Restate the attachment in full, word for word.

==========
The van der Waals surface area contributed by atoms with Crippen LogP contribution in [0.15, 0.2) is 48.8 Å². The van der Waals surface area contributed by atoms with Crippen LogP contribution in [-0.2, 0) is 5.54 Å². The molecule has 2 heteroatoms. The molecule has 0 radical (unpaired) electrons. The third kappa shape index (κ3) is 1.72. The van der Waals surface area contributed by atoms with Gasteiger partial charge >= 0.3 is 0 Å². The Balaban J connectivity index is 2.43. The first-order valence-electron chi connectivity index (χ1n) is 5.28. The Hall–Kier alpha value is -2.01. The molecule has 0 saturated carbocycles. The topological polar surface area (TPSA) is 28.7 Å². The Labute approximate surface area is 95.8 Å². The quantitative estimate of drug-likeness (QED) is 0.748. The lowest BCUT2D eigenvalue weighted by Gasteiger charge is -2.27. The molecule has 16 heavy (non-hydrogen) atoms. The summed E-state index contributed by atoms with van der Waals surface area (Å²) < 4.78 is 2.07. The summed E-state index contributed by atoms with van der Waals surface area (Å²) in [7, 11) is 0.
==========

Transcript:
The van der Waals surface area contributed by atoms with Crippen LogP contribution in [0.15, 0.2) is 48.8 Å². The van der Waals surface area contributed by atoms with Crippen LogP contribution in [-0.2, 0) is 5.54 Å². The molecule has 2 heteroatoms. The molecule has 0 radical (unpaired) electrons. The third kappa shape index (κ3) is 1.72. The van der Waals surface area contributed by atoms with Gasteiger partial charge >= 0.3 is 0 Å². The Balaban J connectivity index is 2.43. The first-order valence-electron chi connectivity index (χ1n) is 5.28. The Hall–Kier alpha value is -2.01. The molecule has 0 saturated carbocycles. The topological polar surface area (TPSA) is 28.7 Å². The Labute approximate surface area is 95.8 Å². The quantitative estimate of drug-likeness (QED) is 0.748. The lowest BCUT2D eigenvalue weighted by Gasteiger charge is -2.27. The molecule has 16 heavy (non-hydrogen) atoms. The summed E-state index contributed by atoms with van der Waals surface area (Å²) < 4.78 is 2.07. The summed E-state index contributed by atoms with van der Waals surface area (Å²) in [7, 11) is 0.